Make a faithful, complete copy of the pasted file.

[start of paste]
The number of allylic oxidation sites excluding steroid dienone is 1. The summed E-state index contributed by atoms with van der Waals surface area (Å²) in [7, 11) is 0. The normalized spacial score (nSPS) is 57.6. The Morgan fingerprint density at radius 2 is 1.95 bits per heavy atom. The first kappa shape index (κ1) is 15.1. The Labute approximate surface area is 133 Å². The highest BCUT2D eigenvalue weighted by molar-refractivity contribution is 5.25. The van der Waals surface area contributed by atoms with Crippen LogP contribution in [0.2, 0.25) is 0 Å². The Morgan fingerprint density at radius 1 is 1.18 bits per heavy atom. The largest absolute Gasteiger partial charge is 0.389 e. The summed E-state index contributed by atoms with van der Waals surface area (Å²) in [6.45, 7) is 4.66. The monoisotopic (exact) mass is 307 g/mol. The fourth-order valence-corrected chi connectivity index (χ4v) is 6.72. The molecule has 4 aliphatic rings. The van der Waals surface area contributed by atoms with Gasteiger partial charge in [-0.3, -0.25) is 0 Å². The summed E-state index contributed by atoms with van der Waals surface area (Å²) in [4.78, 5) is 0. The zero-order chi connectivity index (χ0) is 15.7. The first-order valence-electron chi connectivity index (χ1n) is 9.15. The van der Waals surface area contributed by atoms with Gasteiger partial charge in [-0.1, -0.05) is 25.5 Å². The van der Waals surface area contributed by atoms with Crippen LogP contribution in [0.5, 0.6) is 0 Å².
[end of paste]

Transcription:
The number of allylic oxidation sites excluding steroid dienone is 1. The summed E-state index contributed by atoms with van der Waals surface area (Å²) in [7, 11) is 0. The normalized spacial score (nSPS) is 57.6. The Morgan fingerprint density at radius 2 is 1.95 bits per heavy atom. The first kappa shape index (κ1) is 15.1. The Labute approximate surface area is 133 Å². The highest BCUT2D eigenvalue weighted by molar-refractivity contribution is 5.25. The van der Waals surface area contributed by atoms with Crippen LogP contribution in [0.2, 0.25) is 0 Å². The Morgan fingerprint density at radius 1 is 1.18 bits per heavy atom. The largest absolute Gasteiger partial charge is 0.389 e. The summed E-state index contributed by atoms with van der Waals surface area (Å²) in [6.45, 7) is 4.66. The monoisotopic (exact) mass is 307 g/mol. The fourth-order valence-corrected chi connectivity index (χ4v) is 6.72. The molecule has 4 aliphatic rings. The van der Waals surface area contributed by atoms with Gasteiger partial charge in [-0.3, -0.25) is 0 Å². The summed E-state index contributed by atoms with van der Waals surface area (Å²) in [4.78, 5) is 0. The zero-order chi connectivity index (χ0) is 15.7. The first-order valence-electron chi connectivity index (χ1n) is 9.15. The van der Waals surface area contributed by atoms with Gasteiger partial charge in [-0.1, -0.05) is 25.5 Å². The van der Waals surface area contributed by atoms with Crippen LogP contribution in [0.5, 0.6) is 0 Å².